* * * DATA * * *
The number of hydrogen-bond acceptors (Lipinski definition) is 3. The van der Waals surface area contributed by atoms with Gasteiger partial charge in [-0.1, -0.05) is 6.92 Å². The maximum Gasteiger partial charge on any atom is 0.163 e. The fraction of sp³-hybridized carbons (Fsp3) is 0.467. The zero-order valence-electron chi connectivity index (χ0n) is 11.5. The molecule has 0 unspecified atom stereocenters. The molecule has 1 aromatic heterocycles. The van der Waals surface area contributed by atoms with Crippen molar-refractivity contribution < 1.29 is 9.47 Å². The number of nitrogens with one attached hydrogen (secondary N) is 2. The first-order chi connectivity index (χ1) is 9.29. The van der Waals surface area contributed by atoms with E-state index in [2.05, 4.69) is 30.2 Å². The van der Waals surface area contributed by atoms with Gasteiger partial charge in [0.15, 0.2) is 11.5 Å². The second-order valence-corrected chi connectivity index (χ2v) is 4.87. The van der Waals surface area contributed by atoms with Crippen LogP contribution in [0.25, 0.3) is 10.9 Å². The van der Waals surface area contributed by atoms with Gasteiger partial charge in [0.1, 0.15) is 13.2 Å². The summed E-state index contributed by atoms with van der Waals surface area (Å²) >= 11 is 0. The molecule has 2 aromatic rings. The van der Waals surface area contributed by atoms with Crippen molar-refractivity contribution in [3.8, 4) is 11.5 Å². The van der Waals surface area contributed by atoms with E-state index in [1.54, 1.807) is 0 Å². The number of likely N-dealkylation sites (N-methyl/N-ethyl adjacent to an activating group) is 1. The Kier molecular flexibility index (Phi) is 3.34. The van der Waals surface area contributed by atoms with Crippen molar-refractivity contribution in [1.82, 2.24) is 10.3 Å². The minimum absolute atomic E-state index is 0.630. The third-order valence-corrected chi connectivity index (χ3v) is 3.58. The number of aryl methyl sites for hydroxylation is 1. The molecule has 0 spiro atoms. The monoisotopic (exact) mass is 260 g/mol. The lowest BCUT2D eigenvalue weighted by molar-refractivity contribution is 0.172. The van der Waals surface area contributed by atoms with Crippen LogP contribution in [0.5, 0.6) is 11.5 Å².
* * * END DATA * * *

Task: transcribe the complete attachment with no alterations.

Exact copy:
The number of hydrogen-bond acceptors (Lipinski definition) is 3. The van der Waals surface area contributed by atoms with Gasteiger partial charge in [-0.1, -0.05) is 6.92 Å². The maximum Gasteiger partial charge on any atom is 0.163 e. The fraction of sp³-hybridized carbons (Fsp3) is 0.467. The zero-order valence-electron chi connectivity index (χ0n) is 11.5. The molecule has 0 unspecified atom stereocenters. The molecule has 1 aromatic heterocycles. The van der Waals surface area contributed by atoms with Crippen molar-refractivity contribution < 1.29 is 9.47 Å². The number of nitrogens with one attached hydrogen (secondary N) is 2. The first-order chi connectivity index (χ1) is 9.29. The van der Waals surface area contributed by atoms with E-state index in [2.05, 4.69) is 30.2 Å². The van der Waals surface area contributed by atoms with Gasteiger partial charge in [0.15, 0.2) is 11.5 Å². The second-order valence-corrected chi connectivity index (χ2v) is 4.87. The van der Waals surface area contributed by atoms with Crippen LogP contribution in [0.25, 0.3) is 10.9 Å². The van der Waals surface area contributed by atoms with Gasteiger partial charge in [0.1, 0.15) is 13.2 Å². The summed E-state index contributed by atoms with van der Waals surface area (Å²) >= 11 is 0. The molecule has 2 aromatic rings. The van der Waals surface area contributed by atoms with Crippen molar-refractivity contribution in [3.8, 4) is 11.5 Å². The van der Waals surface area contributed by atoms with E-state index in [1.54, 1.807) is 0 Å². The number of likely N-dealkylation sites (N-methyl/N-ethyl adjacent to an activating group) is 1. The Kier molecular flexibility index (Phi) is 3.34. The van der Waals surface area contributed by atoms with Crippen molar-refractivity contribution in [1.82, 2.24) is 10.3 Å². The minimum absolute atomic E-state index is 0.630. The third-order valence-corrected chi connectivity index (χ3v) is 3.58. The number of aryl methyl sites for hydroxylation is 1. The molecule has 0 spiro atoms. The monoisotopic (exact) mass is 260 g/mol. The lowest BCUT2D eigenvalue weighted by molar-refractivity contribution is 0.172. The van der Waals surface area contributed by atoms with Crippen LogP contribution in [0.5, 0.6) is 11.5 Å².